Side Effect of the Week, Week 2

Sorry for the prolonged absence of this feature. I’ve got some exciting news that is part of the reason for my delays in posting recently – I’ve been invited to be a guest blogger on MD Anderson’s Cancerwise blog! I’ve been working on that blog entry, but I’ve struggled a bit with it. You see, MDA’s fantastic social media coordinator (she’s really great, and good at her job!) found my blog through her search dashboard (anybody that mentions MDA finds themselves on her radar), and she contacted me and asked if I would be interested in contributing a post or two. Of course I was very interested, and I started right away. She said she  wanted “around 600 words,” and I thought, “whew, that sounds like a lot!” And in my first stab at it, I’m up to…2,000 words, and I’m only halfway done! Oops…  So I need to work with her and see if I can do this thing as a series or something.

Anyway, never fear – my work with MDA will not replace my personal blog. They’re very different in nature, and I find I’m expressing myself differently in the MDA world. For one thing, I can’t post stolen internet photos on the MDA blog, so that means I’d have to do actual work to get photos on that site. And I just don’t see that  happening – work is not my strong suit.

The two reasons I was not invited to be part of Men At Work?
1) I don’t like to work
2) I’m unwilling to be in a photograph where 5 men are all touching each other

Now, on to the official business of this post,  this week’s SEW!

PERIPHERAL NEUROPATHY

[noo-rop’-uh-thee, nyoo-]

Peripheral neuropathy is a condition wherein damage occurs to nerves of the peripheral nervous system. This damage can be caused by trauma to the nerves, diseases of the nerves, or, as in my case, as a side effect of other systemic illnesses. The damage can be temporary or permanent, depending on the cause and severity.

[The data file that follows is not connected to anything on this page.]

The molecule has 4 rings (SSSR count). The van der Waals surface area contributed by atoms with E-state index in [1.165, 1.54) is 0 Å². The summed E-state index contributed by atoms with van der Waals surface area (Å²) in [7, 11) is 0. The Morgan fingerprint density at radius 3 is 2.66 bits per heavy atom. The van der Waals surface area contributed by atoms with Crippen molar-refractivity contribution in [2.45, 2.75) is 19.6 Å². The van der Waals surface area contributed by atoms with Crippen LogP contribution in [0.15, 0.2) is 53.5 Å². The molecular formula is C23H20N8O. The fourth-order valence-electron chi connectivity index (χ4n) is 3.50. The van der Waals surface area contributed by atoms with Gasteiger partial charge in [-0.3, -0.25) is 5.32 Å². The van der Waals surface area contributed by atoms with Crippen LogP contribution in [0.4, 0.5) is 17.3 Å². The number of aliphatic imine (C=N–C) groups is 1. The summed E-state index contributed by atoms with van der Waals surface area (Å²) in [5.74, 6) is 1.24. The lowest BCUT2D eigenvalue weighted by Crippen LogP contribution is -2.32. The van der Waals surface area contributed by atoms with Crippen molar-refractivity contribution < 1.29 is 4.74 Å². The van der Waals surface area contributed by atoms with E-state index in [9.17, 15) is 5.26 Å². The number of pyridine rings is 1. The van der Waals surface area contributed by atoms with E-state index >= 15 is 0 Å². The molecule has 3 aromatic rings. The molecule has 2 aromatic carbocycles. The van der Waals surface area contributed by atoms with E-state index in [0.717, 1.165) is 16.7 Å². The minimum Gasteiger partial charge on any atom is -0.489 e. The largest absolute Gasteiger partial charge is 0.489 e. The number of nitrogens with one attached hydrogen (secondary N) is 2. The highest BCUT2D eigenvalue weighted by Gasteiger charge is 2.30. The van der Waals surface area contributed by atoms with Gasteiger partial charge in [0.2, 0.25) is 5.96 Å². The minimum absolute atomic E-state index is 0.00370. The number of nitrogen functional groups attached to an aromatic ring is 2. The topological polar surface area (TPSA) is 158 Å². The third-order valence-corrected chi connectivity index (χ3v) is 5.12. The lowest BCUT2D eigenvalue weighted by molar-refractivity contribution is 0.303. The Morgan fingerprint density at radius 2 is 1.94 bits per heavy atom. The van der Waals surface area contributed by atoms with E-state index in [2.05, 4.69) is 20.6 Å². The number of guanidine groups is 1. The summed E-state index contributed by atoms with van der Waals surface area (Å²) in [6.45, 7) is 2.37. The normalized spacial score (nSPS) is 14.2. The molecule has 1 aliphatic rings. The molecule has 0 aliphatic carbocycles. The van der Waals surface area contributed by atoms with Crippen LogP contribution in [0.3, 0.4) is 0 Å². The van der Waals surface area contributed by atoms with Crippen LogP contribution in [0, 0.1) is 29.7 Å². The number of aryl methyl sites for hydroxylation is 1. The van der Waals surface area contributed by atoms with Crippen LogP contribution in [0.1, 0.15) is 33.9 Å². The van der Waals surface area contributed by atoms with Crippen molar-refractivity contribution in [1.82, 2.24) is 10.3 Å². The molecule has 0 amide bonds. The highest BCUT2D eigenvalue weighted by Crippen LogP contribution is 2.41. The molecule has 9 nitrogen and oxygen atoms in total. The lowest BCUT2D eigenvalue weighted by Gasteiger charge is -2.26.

This sounds like a bad deal, and in fact it is for many people. In my particular case I’m fortunate, as my neuropathy seems to be pretty mild, and is allegedly not permanent. I have two manifestations of peripheral neuropathy. The first is

FOOT DROP (or drop foot)

Foot drop is exactly what it sounds like. Well, wait – it’s exactly what it sounds like to normal people. It is NOT, for example when a zombie is moseying along, just looking for a hunk of ripe human flesh to tide him over till dinner, and his foot inconveniently separates from his body. I guess that’s what “foot drop” would sound like to zombie fans, whom I cannot in good conscience categorize as, strictly speaking, “normal.” 🙂

For all you zombiephiles out there, this zombie foot was made by Uncle Scabby on Etsy, who was kind enough to let me use this photo. He has another foot available for sale as of this writing, and has a wide variety you can see in his Sold Items gallery, so click one of the links and check it out, he does great work!

On a side note, I’m 45 years old and it’s 2012, and I’m STILL amazed at what you can find (a zombie foot picture, for example) with a simple search on the internets…

Back to foot drop!

Foot drop is a condition wherein your forefoot literally “drops” lower than the rest of your foot when you lift your foot off the ground. I guess more accurately it’s that when you lift your foot to take a step you can’t lift it fully parallel to the ground anymore.

Foot drop can be caused by several things, including weakness in the ankle and toe muscles, paralysis of those same muscles, and damage to the peroneal nerve. That last one is where I come in. One of the more recent rounds of chemo I had is called “OFAR,” which is just an acronym for the particular cocktail of drugs that represents. (For those keeping score at home, thus far I’ve been subjected over 3.5 years to FCR, RCHOP, hyperCVAD, OFAR, Methatrexate, and most recently, O-EPOCH.) One of the known potential side effects of oxaliplatan (it puts the “O” in OFAR!) is “numbness, pain or tingling in your hands, feet, arms, legs, mouth or throat.” In other words, peripheral neuropathy!